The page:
Former Supreme Court Justice Michael Gableman in a video promoting the partisan review of the 2020 election. (YouTube | Office of the Special Counsel)
A Dane County judge revoked the ability of five out-of-state attorneys to represent in court the Assembly Office of Special Counsel — which has spent more than a year conducting a review of the 2020 presidential election.
The judge, Frank Remington, wrote a scathing opinion in which he systematically refuted a number of false claims the attorneys had made while representing the office and its leader, the recently fired Michael Gableman. Remington wrote that because the five attorneys signed their names to motions which applied “phony legal principles to invented facts” the lawyers no longer have the ability to work on the case pro hac vice — a legal principle which allows attorneys not licensed in a state to practice in conjunction with a local attorney.
Among the attorneys Remington removed from the case is James Bopp, an Indiana-based lawyer who has been influential in Republican efforts to overturn the 2020 election and criminalize abortion.
The OSC attorneys had filed a motion seeking for Remington to recuse himself from the case because they claimed he favored American Oversight over them. Remington countered that the attorneys misrepresented or twisted the facts in order to try to show he was biased against Gableman’s review.
“Near every claim they make is frivolous under Wisconsin law,” Remington wrote. “When I granted pro hac vice admission, I did so upon the condition they obey the Wisconsin Supreme Court’s rules for professional conduct. Revocation of that admission is appropriate upon three factors, including an ‘unwillingness to abide by the rules of decorum.’ By filing this frivolous motion, these lawyers have met each of the three factors for revocation, and accordingly, their pro hac vice admissions are immediately withdrawn.”
“The brief authored by those lawyers is a manifestation of incompetency,” he continued.
Remington issued a series of decisions on Wednesday relating to an open records lawsuit by the government watchdog group American Oversight. For months, the group has been fighting to get access to documents created by Gableman and the OSC as they conducted the review.
Along the way, both Gableman and Assembly Speaker Robin Vos were found in contempt of court. Vos started the review and hired Gableman last summer under pressure from former President Donald Trump. Vos fired Gableman last week after Gableman endorsed his primary opponent.
In a separate order issued Wednesday, Remington wrote that Gableman’s contempt order is no longer in effect and lifted the sanctions that had been issued against him.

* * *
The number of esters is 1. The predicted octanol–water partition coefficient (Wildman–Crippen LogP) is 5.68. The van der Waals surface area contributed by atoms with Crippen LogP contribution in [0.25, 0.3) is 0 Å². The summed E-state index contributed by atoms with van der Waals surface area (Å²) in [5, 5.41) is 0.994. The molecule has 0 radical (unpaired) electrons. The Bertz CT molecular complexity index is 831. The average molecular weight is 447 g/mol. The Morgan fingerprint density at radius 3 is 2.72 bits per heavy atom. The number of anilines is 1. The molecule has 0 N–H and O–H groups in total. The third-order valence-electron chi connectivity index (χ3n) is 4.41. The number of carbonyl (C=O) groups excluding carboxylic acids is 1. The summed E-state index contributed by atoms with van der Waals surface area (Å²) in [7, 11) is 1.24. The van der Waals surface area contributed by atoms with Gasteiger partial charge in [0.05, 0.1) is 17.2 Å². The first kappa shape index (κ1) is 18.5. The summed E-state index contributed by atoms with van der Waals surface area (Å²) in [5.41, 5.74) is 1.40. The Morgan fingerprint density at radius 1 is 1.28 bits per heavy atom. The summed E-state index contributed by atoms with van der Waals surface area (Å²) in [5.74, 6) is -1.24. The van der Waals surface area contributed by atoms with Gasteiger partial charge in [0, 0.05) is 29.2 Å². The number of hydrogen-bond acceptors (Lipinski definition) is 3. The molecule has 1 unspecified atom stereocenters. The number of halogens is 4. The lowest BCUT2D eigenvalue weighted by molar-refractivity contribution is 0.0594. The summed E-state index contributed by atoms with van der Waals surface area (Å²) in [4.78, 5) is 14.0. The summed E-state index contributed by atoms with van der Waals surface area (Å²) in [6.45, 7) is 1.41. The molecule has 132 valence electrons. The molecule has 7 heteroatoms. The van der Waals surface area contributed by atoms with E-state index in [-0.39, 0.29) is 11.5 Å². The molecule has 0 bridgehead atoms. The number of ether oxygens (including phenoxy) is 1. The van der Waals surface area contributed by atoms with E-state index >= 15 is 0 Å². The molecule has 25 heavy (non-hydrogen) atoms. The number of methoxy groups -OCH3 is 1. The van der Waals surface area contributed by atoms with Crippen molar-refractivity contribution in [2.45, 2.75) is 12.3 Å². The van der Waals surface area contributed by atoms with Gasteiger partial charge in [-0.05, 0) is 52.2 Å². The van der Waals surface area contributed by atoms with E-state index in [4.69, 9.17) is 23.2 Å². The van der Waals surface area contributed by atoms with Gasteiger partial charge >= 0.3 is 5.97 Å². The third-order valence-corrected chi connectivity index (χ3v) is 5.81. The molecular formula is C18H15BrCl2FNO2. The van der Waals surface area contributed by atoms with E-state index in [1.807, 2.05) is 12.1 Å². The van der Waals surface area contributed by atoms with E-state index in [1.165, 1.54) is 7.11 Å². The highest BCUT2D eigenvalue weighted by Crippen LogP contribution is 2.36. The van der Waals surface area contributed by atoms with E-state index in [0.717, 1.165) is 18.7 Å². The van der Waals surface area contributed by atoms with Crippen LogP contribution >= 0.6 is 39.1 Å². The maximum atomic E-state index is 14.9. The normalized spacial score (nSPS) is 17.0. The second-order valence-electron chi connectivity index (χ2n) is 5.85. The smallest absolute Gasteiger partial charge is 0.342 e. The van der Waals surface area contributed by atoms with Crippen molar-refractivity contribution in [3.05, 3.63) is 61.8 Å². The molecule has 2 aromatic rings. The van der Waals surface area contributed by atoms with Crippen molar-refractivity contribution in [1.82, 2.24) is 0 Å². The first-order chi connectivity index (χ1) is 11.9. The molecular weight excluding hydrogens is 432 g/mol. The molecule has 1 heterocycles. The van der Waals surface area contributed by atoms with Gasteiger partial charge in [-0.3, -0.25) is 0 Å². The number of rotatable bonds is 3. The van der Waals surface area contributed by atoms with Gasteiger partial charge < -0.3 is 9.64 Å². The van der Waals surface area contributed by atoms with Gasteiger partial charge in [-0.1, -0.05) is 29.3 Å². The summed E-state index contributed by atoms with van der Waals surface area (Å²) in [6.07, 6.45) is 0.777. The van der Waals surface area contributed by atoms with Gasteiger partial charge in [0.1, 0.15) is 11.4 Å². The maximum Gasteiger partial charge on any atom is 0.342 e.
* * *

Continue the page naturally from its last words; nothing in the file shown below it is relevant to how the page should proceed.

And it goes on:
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Aside from criticizing the work of the OSC attorneys, Remington wrote that the office appeared not to have accomplished much investigating as it spent more than $1 million during the year since it was established.
The open records case started when the OSC and Gableman refused to turn over hundreds of pages of documents, saying they were “strategic records” too important to the investigation to be released to the public.
Eventually, those documents were provided to Remington and American Oversight, but Remington noted that some of those pages hardly contained any information at all and if they were considered strategic, the review was a waste of time and taxpayer money. He also said that when the documents were provided, “it would come as no surprise if OSC had simply emptied its trash into my office.”
“So if OSC did not create strategic records, then what did OSC do with the resources given to it by the people of the State of Wisconsin?” Remington wrote. “From August 30 through December 4, 2021, the evidence speaks for itself. OSC accomplished nothing. It kept none of the weekly progress reports the Wisconsin State Assembly required it to keep. It recorded no interviews with witnesses. It gathered no measurable data. It organized no existing data into any analytical format. It generated no reports based on any special expertise.”
“It did commence lawsuits against other parts of our state and local government, although at time of this writing, OSC has received no relief,” he continued, alluding to lawsuits Gableman filed seeking testimony from local and state election officials. “Instead, it gave its employees code names like ‘coms’ or ‘3,’ apparently for the sole purpose of emailing back and forth about news articles and drafts of speeches. It printed copies of reports that better investigators had already written, although there is no evidence any person connected with OSC ever read these reports, let alone critically analyzed their factual and legal bases to draw his or her own principled conclusions.”
In a hearing on Tuesday, Remington said that Gableman’s unprofessionalism as he ran the OSC might mean that some questions regarding the review may go unanswered. In a statement following the Wednesday orders, American Oversight said that the actions of Gableman and Vos showed a disregard for the state’s public record laws but that following the law matters.
“Today, the court confirmed that Speaker Vos’s partisan inquiry into the 2020 election ‘accomplished nothing’ except to waste taxpayer resources promoting dangerously false claims of voter fraud,” American Oversight Executive Director Heather Sawyer said in a statement. “The individuals behind this inquiry concealed a mountain of evidence about what they were doing and who was involved. Their disregard for Wisconsin’s public records law means that the people of Wisconsin will never know the full extent of their misconduct.”
“By removing OSC’s lawyers for making ‘repeated false statements of fact and law’ and refusing to abide by Wisconsin rules of professional conduct, the court affirms that truth and the rule of law matter,” she continued.
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